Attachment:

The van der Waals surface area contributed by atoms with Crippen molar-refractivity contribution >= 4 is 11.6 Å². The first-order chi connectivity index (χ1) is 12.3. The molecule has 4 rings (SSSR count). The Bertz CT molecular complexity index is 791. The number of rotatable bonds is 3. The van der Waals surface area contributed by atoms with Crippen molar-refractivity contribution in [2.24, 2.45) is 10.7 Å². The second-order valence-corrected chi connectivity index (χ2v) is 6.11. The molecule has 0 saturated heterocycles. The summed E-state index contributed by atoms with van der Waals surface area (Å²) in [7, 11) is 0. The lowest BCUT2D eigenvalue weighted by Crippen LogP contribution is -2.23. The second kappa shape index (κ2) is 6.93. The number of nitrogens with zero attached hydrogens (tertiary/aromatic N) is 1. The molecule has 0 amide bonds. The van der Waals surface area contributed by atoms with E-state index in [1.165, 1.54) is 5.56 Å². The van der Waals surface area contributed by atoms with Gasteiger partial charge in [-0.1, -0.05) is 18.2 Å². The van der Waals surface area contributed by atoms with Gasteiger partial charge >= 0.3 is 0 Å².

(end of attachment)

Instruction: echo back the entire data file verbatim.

The van der Waals surface area contributed by atoms with Crippen molar-refractivity contribution >= 4 is 11.6 Å². The first-order chi connectivity index (χ1) is 12.3. The molecule has 4 rings (SSSR count). The Bertz CT molecular complexity index is 791. The number of rotatable bonds is 3. The van der Waals surface area contributed by atoms with Crippen molar-refractivity contribution in [2.24, 2.45) is 10.7 Å². The second-order valence-corrected chi connectivity index (χ2v) is 6.11. The molecule has 0 saturated heterocycles. The summed E-state index contributed by atoms with van der Waals surface area (Å²) in [7, 11) is 0. The lowest BCUT2D eigenvalue weighted by Crippen LogP contribution is -2.23. The second kappa shape index (κ2) is 6.93. The number of nitrogens with zero attached hydrogens (tertiary/aromatic N) is 1. The molecule has 0 amide bonds. The van der Waals surface area contributed by atoms with E-state index in [1.165, 1.54) is 5.56 Å². The van der Waals surface area contributed by atoms with Gasteiger partial charge in [-0.1, -0.05) is 18.2 Å². The van der Waals surface area contributed by atoms with Gasteiger partial charge >= 0.3 is 0 Å².